My calendar has something written in every little box for the next two weeks.

This fills me with dread and anxiety.

Every single thing written in every little box is good and exciting. There are no root canals or IRS audits anywhere. My book comes out on Tuesday, so much of my busy schedule has to do with promoting it—readings and signings and parties and radio interviews and all that.

It’s all wonderful.

Deep breath.

I have a big event next Thursday. I’ll probably see a lot of people I like and haven’t seen in a long time. They’ll be very happy for me and I’ll be glad they’re there. I’ve also heard from strangers, people who read what I write, who say they plan to be there.

All thrilling.

Deep breath.

I’m not terribly worried about the actual events. I’m OK with speaking in public, and capable of a good meet ‘n’ greet. And I guess a lot of these people will be introverts, so they probably won’t be all up in my face anyway.

What stresses me out is anticipating the assault on my energy. This stretch will require a three-ring dog and pony show, and it’s going to take everything I’ve got to keep the plates spinning.

All this and the holidays too.

Deep breath.

I’m going to have to pull out all my tricks for this. I’m gonna have to hide in bathrooms, manage my listening energy, grab solitude whenever I can. I’ll need yoga and sleep and calming herbal teas.

I haven’t decided if I should limit all extracurricular socializing between now and the end of the year, to make sure I maintain my equilibrium for book-related interactions, or if I should just give myself over to it, caution to the wind, and let it all have its way with me for the next six weeks, until I stumble out the other side, an exhausted heap of depleted introvert.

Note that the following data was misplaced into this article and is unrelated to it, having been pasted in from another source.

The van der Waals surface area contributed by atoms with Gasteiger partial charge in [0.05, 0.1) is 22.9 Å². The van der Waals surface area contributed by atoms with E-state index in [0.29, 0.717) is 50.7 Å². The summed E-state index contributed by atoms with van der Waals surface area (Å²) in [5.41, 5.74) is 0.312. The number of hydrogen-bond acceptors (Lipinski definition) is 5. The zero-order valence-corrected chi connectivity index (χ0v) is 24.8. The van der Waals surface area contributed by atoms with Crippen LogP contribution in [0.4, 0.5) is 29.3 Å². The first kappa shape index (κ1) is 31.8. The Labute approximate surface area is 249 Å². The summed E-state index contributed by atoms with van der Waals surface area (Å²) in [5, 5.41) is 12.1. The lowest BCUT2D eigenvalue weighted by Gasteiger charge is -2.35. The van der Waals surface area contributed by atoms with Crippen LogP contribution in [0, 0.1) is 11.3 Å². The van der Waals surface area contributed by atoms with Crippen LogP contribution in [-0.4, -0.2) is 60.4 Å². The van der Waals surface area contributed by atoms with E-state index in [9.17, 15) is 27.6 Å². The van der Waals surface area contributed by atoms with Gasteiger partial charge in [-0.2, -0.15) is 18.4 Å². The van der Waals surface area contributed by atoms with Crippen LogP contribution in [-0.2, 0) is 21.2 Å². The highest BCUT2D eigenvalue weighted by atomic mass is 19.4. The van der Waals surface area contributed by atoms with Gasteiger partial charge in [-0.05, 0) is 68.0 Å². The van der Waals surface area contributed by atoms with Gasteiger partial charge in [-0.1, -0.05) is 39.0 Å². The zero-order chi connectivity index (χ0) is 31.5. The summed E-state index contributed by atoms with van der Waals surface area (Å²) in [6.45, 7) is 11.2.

I do have a choice, which is something I’ve learned in these three years of thinking and writing about introversion, and listening to the many introverts who leave comments here.

Consciously micromanaging my energy—instead of just defaulting into going until I collapse, or locking myself in the house—is the single most important skill I’ve developed writing The Introvert’s Corner. Knowing what depletes me and why, recognizing the early signs of depletion, knowing how to sneak in head-clearing breaks during busy times, have vastly improved my motivation to get out in the world. I may have instinctively done some of it all along, but doing it consciously makes energy management a tool rather than raw survival instinct.

That’s why I wrote The Introvert’s Way: Living a Quiet Life in a Noisy World. My primary goal was not just to reassure introverts that our way is just fine, but to encourage them to start consciously calibrating the ways they use their energy. Just as I’m going to have to do the next six weeks.

On consideration, I think I’ll give myself over to it completely. You only live once.


Please join me on Facebook and come out and see me if I do an event in your town.

Photo by Jessica M. Cross via Flickr (Creative Commons).

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